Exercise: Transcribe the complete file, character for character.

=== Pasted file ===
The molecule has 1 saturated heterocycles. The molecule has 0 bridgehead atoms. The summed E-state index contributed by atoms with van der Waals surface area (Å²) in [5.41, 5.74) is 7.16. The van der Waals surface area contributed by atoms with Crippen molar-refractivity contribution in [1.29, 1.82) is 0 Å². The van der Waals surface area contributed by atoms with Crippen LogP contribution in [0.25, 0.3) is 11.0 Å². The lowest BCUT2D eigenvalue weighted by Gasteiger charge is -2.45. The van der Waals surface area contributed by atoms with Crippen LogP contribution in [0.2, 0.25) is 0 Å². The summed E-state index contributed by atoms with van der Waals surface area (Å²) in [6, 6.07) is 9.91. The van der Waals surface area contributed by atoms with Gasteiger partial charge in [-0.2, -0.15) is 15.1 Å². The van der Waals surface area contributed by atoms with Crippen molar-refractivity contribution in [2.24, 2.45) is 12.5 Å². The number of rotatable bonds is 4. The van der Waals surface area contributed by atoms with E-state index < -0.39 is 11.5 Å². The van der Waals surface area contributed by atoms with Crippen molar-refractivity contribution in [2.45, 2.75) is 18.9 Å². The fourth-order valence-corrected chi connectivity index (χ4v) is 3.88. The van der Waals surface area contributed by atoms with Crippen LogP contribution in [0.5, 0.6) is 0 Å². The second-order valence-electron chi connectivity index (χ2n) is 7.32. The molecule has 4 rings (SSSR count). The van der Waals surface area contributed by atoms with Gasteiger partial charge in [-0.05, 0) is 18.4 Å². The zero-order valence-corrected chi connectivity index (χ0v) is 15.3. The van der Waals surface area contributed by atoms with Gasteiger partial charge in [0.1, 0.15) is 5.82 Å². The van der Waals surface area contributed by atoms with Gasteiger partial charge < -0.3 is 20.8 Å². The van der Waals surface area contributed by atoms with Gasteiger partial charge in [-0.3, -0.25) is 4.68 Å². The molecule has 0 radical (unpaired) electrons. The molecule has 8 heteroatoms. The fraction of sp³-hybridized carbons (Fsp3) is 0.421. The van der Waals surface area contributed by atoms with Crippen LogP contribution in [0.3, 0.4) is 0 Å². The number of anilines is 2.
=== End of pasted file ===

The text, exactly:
The molecule has 1 saturated heterocycles. The molecule has 0 bridgehead atoms. The summed E-state index contributed by atoms with van der Waals surface area (Å²) in [5.41, 5.74) is 7.16. The van der Waals surface area contributed by atoms with Crippen molar-refractivity contribution in [1.29, 1.82) is 0 Å². The van der Waals surface area contributed by atoms with Crippen LogP contribution in [0.25, 0.3) is 11.0 Å². The lowest BCUT2D eigenvalue weighted by Gasteiger charge is -2.45. The van der Waals surface area contributed by atoms with Crippen LogP contribution in [0.2, 0.25) is 0 Å². The summed E-state index contributed by atoms with van der Waals surface area (Å²) in [6, 6.07) is 9.91. The van der Waals surface area contributed by atoms with Gasteiger partial charge in [-0.2, -0.15) is 15.1 Å². The van der Waals surface area contributed by atoms with Crippen molar-refractivity contribution in [2.24, 2.45) is 12.5 Å². The number of rotatable bonds is 4. The van der Waals surface area contributed by atoms with E-state index < -0.39 is 11.5 Å². The van der Waals surface area contributed by atoms with Crippen molar-refractivity contribution in [2.45, 2.75) is 18.9 Å². The fourth-order valence-corrected chi connectivity index (χ4v) is 3.88. The van der Waals surface area contributed by atoms with Crippen LogP contribution in [0.5, 0.6) is 0 Å². The second-order valence-electron chi connectivity index (χ2n) is 7.32. The molecule has 4 rings (SSSR count). The van der Waals surface area contributed by atoms with Gasteiger partial charge in [-0.05, 0) is 18.4 Å². The zero-order valence-corrected chi connectivity index (χ0v) is 15.3. The van der Waals surface area contributed by atoms with Gasteiger partial charge in [0.1, 0.15) is 5.82 Å². The van der Waals surface area contributed by atoms with Gasteiger partial charge < -0.3 is 20.8 Å². The van der Waals surface area contributed by atoms with Gasteiger partial charge in [-0.3, -0.25) is 4.68 Å². The molecule has 0 radical (unpaired) electrons. The molecule has 8 heteroatoms. The fraction of sp³-hybridized carbons (Fsp3) is 0.421. The van der Waals surface area contributed by atoms with Crippen LogP contribution in [0.3, 0.4) is 0 Å². The number of anilines is 2.